This reliable source of yearly data covers a wide range of statistics on international trade of OECD countries and provides detailed data in value by commodity and by partner country. Each issue of International Trade by Commodity Statistics contains the tables for six countries, published in the order in which they become available. The sixth volume contains the tables for the remaining four countries and OECD Total and EU28-Extra. Detailed tables relating to the Harmonised System HS 2012 classification, are published for Sections and Divisions (one- and two- digit).
There are now 45 Adherents to the 2009 OECD Declaration on Green Growth. Georgia has joined Costa Rica, Colombia, Croatia, Kazakhstan, Latvia, Lithuania, Morocco, Peru, Tunisia, as well as OECD members in having adhered to the Declaration.
The Flemish economy is extremely diversified with a number of value-added industries and a highly skilled workforce. The shift to a green economy will however require specific knowledge, values and attitudes from the Flemish workforce. This report analyses the skills dimension of the transition to a green economy at the local level, with specific reference to emerging needs in the agro-food, construction and chemicals sectors. It also provides recommendations for the development of green skills and occupational profiles at the organisational level, while advising policy makers on the best method of assisting firms to transition to a green economy.
As part of the STI Outlook 2016, the OECD has released policy profiles by country. These include cross-country analyses that draw on the first joint EC-OECD survey on STI policies. They focus on major STI policy areas, instruments and trends.
This annual publication presents detailed country notes and internationally comparable tax data for all OECD countries from 1965 onwards.
This publication provides detailed country notes on Value Added Tax/Goods and Services Tax (VAT/GST) and excise duty rates in OECD member countries.
English, PDF, 4,603kb
School Resources Country Background Review for the French Community of Belgium
English, PDF, 512kb
This country note provides an environmental tax and carbon pricing profile for Belgium. It shows environmentally related tax revenues, taxes on energy use and effective carbon rates.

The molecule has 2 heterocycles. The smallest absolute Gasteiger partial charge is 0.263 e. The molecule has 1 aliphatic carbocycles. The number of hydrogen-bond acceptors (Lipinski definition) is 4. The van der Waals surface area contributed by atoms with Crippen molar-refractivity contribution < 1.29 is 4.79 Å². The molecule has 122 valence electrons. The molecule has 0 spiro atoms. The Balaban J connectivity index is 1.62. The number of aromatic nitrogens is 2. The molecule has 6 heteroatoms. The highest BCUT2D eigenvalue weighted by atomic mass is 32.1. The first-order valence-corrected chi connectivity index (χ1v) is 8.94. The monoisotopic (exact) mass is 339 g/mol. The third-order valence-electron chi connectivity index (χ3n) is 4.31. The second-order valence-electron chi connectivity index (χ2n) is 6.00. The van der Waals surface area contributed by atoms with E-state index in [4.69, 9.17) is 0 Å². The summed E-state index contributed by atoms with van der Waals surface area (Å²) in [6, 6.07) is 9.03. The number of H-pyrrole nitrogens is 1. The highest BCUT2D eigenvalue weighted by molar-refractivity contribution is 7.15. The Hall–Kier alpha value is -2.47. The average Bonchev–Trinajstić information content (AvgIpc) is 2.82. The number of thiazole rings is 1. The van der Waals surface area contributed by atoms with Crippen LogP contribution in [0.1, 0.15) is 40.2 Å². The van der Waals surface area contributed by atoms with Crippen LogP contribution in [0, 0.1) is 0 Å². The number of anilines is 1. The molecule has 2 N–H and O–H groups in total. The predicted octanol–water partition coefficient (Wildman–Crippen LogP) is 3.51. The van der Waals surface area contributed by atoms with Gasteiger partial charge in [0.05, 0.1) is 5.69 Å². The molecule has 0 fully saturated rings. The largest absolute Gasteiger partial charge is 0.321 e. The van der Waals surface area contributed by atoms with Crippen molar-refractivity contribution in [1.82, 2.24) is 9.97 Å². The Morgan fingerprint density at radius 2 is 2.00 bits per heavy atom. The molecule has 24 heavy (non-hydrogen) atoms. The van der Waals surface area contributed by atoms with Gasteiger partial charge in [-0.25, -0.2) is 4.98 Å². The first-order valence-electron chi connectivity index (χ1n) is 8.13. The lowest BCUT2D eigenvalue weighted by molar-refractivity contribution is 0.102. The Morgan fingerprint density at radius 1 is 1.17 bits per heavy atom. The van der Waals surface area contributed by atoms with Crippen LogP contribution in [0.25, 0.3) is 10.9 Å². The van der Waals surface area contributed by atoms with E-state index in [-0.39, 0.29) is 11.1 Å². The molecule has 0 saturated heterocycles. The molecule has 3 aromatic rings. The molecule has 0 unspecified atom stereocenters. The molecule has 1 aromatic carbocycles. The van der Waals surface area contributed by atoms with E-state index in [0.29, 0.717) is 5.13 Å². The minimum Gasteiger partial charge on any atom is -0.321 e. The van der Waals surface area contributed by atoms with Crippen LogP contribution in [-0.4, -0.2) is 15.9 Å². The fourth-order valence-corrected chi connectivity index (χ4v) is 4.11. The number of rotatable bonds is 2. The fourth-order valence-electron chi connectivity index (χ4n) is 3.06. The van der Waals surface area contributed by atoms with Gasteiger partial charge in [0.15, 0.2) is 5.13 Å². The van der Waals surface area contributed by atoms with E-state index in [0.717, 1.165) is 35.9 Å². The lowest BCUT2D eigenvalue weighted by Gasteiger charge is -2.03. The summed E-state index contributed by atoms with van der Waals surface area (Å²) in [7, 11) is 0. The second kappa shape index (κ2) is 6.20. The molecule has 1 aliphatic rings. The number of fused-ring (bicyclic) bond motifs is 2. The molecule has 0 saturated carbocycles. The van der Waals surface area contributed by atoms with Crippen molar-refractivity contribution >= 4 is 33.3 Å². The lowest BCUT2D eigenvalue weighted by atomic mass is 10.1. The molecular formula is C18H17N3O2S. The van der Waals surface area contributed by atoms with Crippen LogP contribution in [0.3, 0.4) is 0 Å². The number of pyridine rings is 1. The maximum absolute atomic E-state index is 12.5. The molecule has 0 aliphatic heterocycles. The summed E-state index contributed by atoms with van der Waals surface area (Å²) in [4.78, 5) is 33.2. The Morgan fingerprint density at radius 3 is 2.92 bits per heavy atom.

English, PDF, 1,181kb
This note presents selected findings based on the set of well-being indicators published in How's Life? 2016.
In recent years, Belgium has made clear progress in increasing competition in the electricity and natural gas markets. It has also managed to reduce the use of fossil fuels and increase the use of renewable energy. The country´s economy is becoming less energy intensive.
Belgium has excellent gas transport infrastructure, and its gas market is well-integrated with those of its neighbours. The country’s emergency oil stock levels are also high.
As in all IEA member countries, a major challenge for Belgium is to decarbonise the economy while ensuring security of supply and affordability of energy. A long-term approach is required, and, given that responsibility for energy policy is divided between the federal and regional governments, the authorities must work decisively together to form a national energy strategy.
Nuclear energy accounts for around half of Belgium’s electricity generation. The current policy is to close all nuclear power plants between 2022 and 2025, but this would seriously challenge Belgium’s efforts to ensure electricity security and provide affordable low-carbon electricity. The phase-out schedule should be relaxed to let the plants run as long as the regulator considers them safe.
To attract critical investments in the energy sector – especially in electricity generation – the government should follow closely the principles of transparency, predictability and regulatory certainty.
Under any scenario, energy supply needs to be further diversified and energy demand further limited. Transport and buildings hold a large potential for efficiency and climate gains, and fiscal incentives and price signals could be used more frequently in order to reap them.